Do we need genetically modified food?
Companies promoting genetic engineering constantly harp on how genetic engineering (GE) will ‘improve’ food and feed the world. But so far the only beneficiaries are the multinational corporations promoting them. We have many other proven and safe ways of producing food that have not been properly assessed. The clamour for a technical quick fix is little less than spin, smoke and mirrors. The developers gain financial benefit, the public bears the uninsurable risks.
Business is only interested in GE because of the ability to own and patent life. When someone changes a life form they patent that thing. This means that a seed for a plant that has been genetically engineered can be owned, thereby forbidding anybody else to use it without payment.
This means that the few companies who have invested in GE could gain the rights to all the seed for all the food in the world. A monopoly or a cartel from which we all had to buy our seed becomes possible. Recently many of the world’s smaller seed companies have been bought by large multinational giants, so that 6 seed companies now effectively control a significant amount of the seed market. Monsanto, responsible for most of the worlds GE plantings, has announced its South African presence by purchasing two of our biggest seed companies, Carnia and Sensako. This degree of vertical integration is unprecedented.
There are absolutely NO benefits to consumers of genetically modified foods whatsoever.
Who needs to be eating corn and maize products that have shown in animals, transfers to our gut bacteria, and what is worse may proliferate turning our gut into living pesticde factories.
Will genetic engineering feed the world?
There is enough food in the world to feed everyone on earth over a kilo of a good quality mixed diet daily. People go hungry because they do not have money, access to food, or land. GE will not change this. The problem is economic, political and practical, not technical. Most farmers will never be able to afford technology fees and the chemicals to grow these new GE seeds. It is even possible now to genetically engineer plants to produce sterile seeds, stopping farmers from saving their seeds for replanting the next year. About a third of humanity depends on saved seed for their survival.
Genetic engineering in its present form cannot form part of the solution; it is part of the problem.
Will genetic engineering harm the environment?
GE crops may devastate the environment. We have already seen triple herbicide resistant weeds, making it necessary to use highly toxic weed killers, exactly the opposite of what GE is claimed to do. Herbicide use has increased since the introduction of GE crops, not decreased as claimed. Insect resistant genes have been shown to be persistent in soil and water, they affect soil life, earthworms and microbes. Once we let the genie out of the bottle, there is no way to put it back. Once genes are out there it is impossible to control them.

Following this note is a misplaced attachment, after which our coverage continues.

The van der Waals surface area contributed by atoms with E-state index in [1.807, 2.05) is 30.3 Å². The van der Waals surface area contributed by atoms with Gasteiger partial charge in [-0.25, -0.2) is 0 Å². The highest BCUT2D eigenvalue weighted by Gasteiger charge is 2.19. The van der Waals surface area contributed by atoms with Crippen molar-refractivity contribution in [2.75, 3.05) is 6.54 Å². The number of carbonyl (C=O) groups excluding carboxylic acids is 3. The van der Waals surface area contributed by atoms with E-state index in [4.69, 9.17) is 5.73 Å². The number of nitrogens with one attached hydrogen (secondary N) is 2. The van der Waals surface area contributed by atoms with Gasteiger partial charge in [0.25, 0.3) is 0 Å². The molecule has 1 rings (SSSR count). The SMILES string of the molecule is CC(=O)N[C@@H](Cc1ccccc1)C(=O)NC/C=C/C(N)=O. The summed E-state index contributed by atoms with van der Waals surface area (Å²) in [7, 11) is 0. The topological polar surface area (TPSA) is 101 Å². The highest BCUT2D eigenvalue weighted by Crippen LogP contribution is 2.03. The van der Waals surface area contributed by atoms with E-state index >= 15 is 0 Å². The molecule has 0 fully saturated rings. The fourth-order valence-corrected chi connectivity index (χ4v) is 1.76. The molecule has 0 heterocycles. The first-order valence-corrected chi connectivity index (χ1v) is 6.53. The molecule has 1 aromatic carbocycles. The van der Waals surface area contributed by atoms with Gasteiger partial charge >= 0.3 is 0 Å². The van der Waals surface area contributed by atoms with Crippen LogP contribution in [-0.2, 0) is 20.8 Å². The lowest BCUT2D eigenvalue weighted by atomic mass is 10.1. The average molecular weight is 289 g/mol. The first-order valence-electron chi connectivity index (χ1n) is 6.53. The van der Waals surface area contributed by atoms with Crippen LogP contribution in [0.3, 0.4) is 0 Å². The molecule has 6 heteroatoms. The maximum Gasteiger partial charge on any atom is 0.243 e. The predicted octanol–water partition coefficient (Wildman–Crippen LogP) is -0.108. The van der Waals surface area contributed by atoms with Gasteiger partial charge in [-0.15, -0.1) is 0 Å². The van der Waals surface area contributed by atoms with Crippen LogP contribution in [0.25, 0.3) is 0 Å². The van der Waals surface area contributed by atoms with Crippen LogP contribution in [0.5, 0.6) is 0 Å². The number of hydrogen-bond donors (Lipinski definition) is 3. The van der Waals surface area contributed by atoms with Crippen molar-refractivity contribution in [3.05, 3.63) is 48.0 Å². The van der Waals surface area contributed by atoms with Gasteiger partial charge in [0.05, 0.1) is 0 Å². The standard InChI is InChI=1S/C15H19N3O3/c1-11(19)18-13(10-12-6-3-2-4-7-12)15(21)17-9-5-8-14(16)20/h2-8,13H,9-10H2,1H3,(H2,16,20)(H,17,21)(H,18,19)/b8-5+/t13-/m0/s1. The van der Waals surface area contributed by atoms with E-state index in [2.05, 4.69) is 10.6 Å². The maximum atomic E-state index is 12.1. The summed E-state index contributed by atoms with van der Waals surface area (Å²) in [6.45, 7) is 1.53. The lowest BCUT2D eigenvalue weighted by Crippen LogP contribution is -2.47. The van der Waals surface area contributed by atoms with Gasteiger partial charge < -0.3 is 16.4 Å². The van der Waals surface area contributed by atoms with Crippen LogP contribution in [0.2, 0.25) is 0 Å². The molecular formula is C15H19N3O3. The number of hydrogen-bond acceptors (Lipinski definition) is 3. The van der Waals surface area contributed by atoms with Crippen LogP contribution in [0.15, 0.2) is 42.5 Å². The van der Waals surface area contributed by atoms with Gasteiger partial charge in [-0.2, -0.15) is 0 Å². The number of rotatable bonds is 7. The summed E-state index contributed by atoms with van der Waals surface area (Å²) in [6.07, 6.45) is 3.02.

Archbishop slams use of GM crops
Cindy Mathys Sunday Argus 23 May 2004
Anglican Archbishop of Cape Town Njongonkulu Ndungane has expressed his dismay over the possible use of genetically engineered crops in this country days before a case in which a non-governmental organisation is trying to force the Department of Agriculture to reveal information about genetically engineered food and crops in South Africa. The case starts in Pretoria tomorrow. Ndungane said genetic engineering tinkered with the essence of life.
“Species that would not naturally reproduce are mixed together. Through patenting seeds and genes, life forms can now be owned by corporations. Through contamination of natural wildlife and plants, genetic engineering forever compromises the rights of future generations to a safe, healthy and diverse environment.”
He added that genetic engineering threatened rural livelihoods, food security and local control over genetic resources.
“Patent laws undermine the right of farmers to save seed, and one of the touted advantages of the patented seed, a reduction in the need for labour, is in fact disadvantageous when applied to Africa.”
Ndungane said he regretted that South Africa had “adopted a relatively cavalier approach” to the controversial technology. “Do Africans need genetically engineered food? I would argue, no. At least, not until we are certain of the consequences of our actions. Not until we know that it is safe, that we can afford it and contain it, that it is suitable for our farmers and farming systems, that it will not lead to a reduction in jobs, that it will not destroy biodiversity and that it will not increase our dependence on rich nations.”
Ndungane added that while many countries did not approve of the new technology, South Africa was one of the few that had accepted genetically engineered food.
“Many countries around the world, including European Union and African countries, have not welcomed this new farming revolution with open arms,” he said.
“These countries have chosen to approach the importation and production of gene tically modified organisms cautiously while trying to determine their safety and environmental risks. “In 2002 South Africans became the first people in the world to eat genetically engineered white maize and more than 300 000 hectares of South African land had already been planted with a variety of engineered crops.”
If companies promoting genetically engineered crops really cared about the poor, “they would lobby their governments to stop subsidising their farmers instead of trying to sell Africa newly patented seed”.
“To sustain its system of subsidisation the US exported staple foods at below the cost of production, undercutting developing countries and undermining their farming sectors. Much of this subsidised overproduction, particularly genetically engineered crops that had a limited market, ended up as food aid.”